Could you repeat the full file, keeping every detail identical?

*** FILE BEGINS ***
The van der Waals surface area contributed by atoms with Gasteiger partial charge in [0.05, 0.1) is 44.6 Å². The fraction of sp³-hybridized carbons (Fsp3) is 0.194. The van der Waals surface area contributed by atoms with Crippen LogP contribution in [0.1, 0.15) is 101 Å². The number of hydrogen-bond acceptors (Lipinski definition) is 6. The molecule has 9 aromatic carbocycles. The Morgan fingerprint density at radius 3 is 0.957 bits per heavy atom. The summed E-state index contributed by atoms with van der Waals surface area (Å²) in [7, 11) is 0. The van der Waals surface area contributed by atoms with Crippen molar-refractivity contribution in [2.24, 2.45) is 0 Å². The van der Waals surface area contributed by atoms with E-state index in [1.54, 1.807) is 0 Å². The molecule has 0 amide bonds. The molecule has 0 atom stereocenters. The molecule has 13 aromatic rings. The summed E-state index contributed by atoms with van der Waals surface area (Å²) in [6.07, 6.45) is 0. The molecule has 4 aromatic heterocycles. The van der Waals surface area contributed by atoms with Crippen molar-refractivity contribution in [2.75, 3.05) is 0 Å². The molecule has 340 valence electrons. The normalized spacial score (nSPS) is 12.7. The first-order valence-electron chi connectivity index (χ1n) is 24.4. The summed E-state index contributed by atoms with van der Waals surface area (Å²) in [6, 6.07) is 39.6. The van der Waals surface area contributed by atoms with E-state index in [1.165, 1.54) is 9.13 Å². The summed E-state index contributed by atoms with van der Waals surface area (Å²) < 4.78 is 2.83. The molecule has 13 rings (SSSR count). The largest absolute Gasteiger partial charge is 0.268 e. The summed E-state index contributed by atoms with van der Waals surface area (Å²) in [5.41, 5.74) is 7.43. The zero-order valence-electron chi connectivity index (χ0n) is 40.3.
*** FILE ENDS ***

The van der Waals surface area contributed by atoms with Gasteiger partial charge in [0.05, 0.1) is 44.6 Å². The fraction of sp³-hybridized carbons (Fsp3) is 0.194. The van der Waals surface area contributed by atoms with Crippen LogP contribution in [0.1, 0.15) is 101 Å². The number of hydrogen-bond acceptors (Lipinski definition) is 6. The molecule has 9 aromatic carbocycles. The Morgan fingerprint density at radius 3 is 0.957 bits per heavy atom. The summed E-state index contributed by atoms with van der Waals surface area (Å²) in [7, 11) is 0. The van der Waals surface area contributed by atoms with Crippen molar-refractivity contribution in [2.24, 2.45) is 0 Å². The van der Waals surface area contributed by atoms with E-state index in [1.54, 1.807) is 0 Å². The molecule has 0 amide bonds. The molecule has 0 atom stereocenters. The molecule has 13 aromatic rings. The summed E-state index contributed by atoms with van der Waals surface area (Å²) in [6.07, 6.45) is 0. The molecule has 4 aromatic heterocycles. The van der Waals surface area contributed by atoms with Crippen molar-refractivity contribution in [2.75, 3.05) is 0 Å². The molecule has 340 valence electrons. The normalized spacial score (nSPS) is 12.7. The first-order valence-electron chi connectivity index (χ1n) is 24.4. The summed E-state index contributed by atoms with van der Waals surface area (Å²) in [6, 6.07) is 39.6. The van der Waals surface area contributed by atoms with E-state index in [1.165, 1.54) is 9.13 Å². The summed E-state index contributed by atoms with van der Waals surface area (Å²) < 4.78 is 2.83. The molecule has 13 rings (SSSR count). The largest absolute Gasteiger partial charge is 0.268 e. The summed E-state index contributed by atoms with van der Waals surface area (Å²) in [5.41, 5.74) is 7.43. The zero-order valence-electron chi connectivity index (χ0n) is 40.3.